In general, it is believed that fabrics including oxidized polyacrylonitrile fibers will resist burning, even when exposed to intense heat or flame exceeding 3000° F., because the oxidized polyacrylonitrile fibers carbonize and expand, thereby eliminating any oxygen content within the fabric necessary for combustion of the more readily combustible strengthening fibers.

In order to achieve a high level of fire retardance, heat resistant and insulation ability, while providing adequate strength and abrasion resistance, it is desirable to maximize the quantity of oxidized polyacrylonitrile fibers within the yarn, while using only the minimum amount of strengthening fibers necessary to impart adequate strength. It has been found, for example, that for every 1% of p-aramid fibers that are blended with oxidized polyacrylonitrile fibers, the strength of the resulting yarn increases by about 10%. Thus, even though yarns containing pure oxidized polyacrylonitrile fibers are generally too weak to be used in the manufacture of fire retardant and heat resistant fabrics, yarns containing even a small percentage of strengthening fibers, and fabrics manufactured therefrom, have been found to be surprisingly strong, tear resistant, durable and abrasion resistant.

In this way it is possible to achieve a surprising synergy of desired properties, such as adequate strength and improved softness and comfort, while maximizing the desired fire retardance and heat resistance properties. Whereas conventional fire retardant fabrics may have adequate, or even superior, initial strength when maintained at or below their continuous operating temperatures, the physical integrity of such fabrics can be quickly compromised when they are exposed to temperatures exceeding their continuous operating temperature. In essence, the extremely high initial strength of such fabrics is wasted and becomes irrelevant when such fabrics are subjected to the high temperature conditions against which the fabrics were intended to afford protection.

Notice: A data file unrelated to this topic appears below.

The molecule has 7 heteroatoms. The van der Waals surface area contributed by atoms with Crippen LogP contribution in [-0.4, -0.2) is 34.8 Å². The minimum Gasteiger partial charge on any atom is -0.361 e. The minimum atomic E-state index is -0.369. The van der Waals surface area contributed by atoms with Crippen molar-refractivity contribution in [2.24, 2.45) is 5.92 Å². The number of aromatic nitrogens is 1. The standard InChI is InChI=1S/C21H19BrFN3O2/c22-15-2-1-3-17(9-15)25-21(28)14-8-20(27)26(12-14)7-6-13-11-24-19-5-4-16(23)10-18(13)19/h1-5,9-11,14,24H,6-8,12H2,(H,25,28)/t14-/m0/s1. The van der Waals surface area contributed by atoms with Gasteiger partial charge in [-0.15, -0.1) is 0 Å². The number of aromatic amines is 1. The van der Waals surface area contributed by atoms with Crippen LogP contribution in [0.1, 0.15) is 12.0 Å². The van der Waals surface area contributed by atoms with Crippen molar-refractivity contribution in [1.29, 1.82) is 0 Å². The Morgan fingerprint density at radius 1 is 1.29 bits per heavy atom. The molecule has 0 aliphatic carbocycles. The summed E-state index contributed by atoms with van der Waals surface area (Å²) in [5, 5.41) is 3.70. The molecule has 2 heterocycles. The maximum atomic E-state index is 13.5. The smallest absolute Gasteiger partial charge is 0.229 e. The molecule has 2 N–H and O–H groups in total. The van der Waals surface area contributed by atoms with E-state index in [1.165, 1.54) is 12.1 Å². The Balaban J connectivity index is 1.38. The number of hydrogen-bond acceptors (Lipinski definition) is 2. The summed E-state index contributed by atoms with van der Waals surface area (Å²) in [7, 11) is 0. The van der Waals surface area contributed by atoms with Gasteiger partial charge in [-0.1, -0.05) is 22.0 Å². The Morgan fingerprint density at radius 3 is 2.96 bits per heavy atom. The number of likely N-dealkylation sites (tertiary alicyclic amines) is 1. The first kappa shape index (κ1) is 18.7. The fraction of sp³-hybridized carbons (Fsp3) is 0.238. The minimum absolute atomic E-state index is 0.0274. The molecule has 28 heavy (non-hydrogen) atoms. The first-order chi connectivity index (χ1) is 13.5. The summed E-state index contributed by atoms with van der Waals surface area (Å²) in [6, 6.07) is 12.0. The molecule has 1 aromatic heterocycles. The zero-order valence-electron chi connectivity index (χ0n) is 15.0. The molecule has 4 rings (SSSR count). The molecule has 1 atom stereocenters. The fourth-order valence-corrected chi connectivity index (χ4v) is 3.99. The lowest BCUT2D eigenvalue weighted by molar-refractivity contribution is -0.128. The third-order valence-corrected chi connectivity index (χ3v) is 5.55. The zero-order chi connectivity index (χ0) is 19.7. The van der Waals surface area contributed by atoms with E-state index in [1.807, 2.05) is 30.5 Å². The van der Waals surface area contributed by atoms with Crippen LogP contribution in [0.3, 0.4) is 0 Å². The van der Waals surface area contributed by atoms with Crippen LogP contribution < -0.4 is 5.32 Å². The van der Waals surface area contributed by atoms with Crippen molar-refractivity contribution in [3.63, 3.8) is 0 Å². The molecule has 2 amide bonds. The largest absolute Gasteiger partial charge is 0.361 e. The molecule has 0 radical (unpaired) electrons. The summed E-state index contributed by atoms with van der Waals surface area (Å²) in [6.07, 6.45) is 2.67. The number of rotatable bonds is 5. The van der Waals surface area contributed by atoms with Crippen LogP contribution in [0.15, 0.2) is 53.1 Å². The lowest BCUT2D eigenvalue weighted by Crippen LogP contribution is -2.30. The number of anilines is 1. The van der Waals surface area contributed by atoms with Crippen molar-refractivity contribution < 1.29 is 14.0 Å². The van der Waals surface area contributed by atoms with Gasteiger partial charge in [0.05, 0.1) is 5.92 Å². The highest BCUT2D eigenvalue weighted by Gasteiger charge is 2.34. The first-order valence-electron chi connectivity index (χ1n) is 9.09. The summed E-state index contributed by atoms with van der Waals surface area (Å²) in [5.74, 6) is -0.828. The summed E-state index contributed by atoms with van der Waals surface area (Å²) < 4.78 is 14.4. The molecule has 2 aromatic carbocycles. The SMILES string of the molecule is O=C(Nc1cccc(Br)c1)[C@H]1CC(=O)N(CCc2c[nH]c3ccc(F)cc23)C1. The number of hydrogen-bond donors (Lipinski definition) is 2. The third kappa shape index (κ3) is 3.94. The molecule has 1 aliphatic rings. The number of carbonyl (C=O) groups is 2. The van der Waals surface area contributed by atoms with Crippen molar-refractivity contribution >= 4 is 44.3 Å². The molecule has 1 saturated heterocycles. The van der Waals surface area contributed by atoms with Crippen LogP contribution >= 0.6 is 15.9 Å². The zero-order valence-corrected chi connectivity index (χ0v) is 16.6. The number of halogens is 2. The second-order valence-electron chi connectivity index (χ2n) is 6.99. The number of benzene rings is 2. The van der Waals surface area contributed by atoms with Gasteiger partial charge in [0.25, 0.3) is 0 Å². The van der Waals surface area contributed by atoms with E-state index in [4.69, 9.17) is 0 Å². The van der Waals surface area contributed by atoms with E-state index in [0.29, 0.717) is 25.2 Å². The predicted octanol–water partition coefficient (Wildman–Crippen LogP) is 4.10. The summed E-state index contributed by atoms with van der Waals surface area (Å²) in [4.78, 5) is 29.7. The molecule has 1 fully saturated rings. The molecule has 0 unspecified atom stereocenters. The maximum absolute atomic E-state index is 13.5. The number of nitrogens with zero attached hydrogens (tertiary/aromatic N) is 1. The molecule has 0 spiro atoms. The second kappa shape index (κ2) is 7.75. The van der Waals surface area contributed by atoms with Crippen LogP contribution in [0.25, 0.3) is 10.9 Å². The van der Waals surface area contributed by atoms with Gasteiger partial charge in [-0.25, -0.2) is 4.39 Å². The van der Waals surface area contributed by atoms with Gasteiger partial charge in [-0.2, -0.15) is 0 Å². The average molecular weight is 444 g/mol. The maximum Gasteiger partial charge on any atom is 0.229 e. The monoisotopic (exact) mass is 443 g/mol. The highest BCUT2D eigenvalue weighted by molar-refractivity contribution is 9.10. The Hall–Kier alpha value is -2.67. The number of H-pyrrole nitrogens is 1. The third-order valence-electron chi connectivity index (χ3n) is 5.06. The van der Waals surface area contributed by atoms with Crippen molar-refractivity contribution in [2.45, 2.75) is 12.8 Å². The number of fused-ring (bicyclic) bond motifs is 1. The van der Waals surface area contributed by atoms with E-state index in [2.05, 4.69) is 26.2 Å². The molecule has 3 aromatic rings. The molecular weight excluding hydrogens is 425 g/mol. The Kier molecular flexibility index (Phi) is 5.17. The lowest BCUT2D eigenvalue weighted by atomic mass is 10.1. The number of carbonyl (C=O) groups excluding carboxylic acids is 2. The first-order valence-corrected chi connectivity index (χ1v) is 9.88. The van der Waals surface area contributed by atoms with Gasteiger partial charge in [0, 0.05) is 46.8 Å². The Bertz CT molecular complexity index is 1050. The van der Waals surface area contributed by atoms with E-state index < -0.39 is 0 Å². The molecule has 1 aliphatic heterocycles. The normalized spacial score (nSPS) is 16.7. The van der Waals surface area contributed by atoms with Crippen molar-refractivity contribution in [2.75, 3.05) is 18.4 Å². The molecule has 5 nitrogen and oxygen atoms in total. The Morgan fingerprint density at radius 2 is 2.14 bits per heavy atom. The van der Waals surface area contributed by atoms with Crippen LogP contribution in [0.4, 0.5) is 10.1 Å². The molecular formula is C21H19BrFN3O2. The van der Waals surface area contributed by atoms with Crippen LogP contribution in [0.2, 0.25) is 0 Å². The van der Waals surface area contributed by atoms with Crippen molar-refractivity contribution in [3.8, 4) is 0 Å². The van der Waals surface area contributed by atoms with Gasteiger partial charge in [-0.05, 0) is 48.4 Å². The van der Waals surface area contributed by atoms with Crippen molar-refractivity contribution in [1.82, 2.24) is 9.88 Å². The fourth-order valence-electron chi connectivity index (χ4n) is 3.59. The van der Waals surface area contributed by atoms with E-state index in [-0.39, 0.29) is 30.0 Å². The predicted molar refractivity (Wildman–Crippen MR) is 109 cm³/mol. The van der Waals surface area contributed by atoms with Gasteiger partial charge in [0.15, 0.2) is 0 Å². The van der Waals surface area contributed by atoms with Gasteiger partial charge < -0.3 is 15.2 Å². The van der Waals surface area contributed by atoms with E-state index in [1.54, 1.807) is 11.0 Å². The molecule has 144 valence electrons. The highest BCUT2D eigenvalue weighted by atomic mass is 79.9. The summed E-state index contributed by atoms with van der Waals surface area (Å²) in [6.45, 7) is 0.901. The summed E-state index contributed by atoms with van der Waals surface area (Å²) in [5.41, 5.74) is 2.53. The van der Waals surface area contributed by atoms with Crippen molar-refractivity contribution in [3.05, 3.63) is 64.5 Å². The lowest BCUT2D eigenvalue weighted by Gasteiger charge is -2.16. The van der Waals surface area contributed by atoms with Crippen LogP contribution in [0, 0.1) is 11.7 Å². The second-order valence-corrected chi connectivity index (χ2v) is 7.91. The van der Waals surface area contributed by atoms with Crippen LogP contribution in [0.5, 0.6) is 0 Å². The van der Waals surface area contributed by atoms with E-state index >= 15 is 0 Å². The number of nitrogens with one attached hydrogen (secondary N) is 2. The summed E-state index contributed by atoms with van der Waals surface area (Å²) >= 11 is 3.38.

In contrast to conventional thinking, the inventors now recognize that it is far better to manufacture fabrics that may have lower initial strength, but which will reliably maintain their strength over time, even when exposed to the most extreme conditions of fire and heat. Moreover, by relying on the fire retardance and heat resistance properties inherent in oxidized polyacrylonitrile fibers, rather than relying on the treatment of less fire retardant fabrics with fire retardant chemicals, the fabrics manufactured according to the present invention will retain most, if not all, of their fire retardant and heat resistant qualities over time. In this way, the user of a fire retardant and heat resistant garment manufactured according to the present invention will have the assurance that the garment will impart the intended high level of fire retardance and heat resistance over time, even after the garment has been repeatedly laundered, exposed to UV radiation (e.g. sun light), or splashed with solvents or other chemicals that might otherwise reduce the fire retardance of treated fabrics.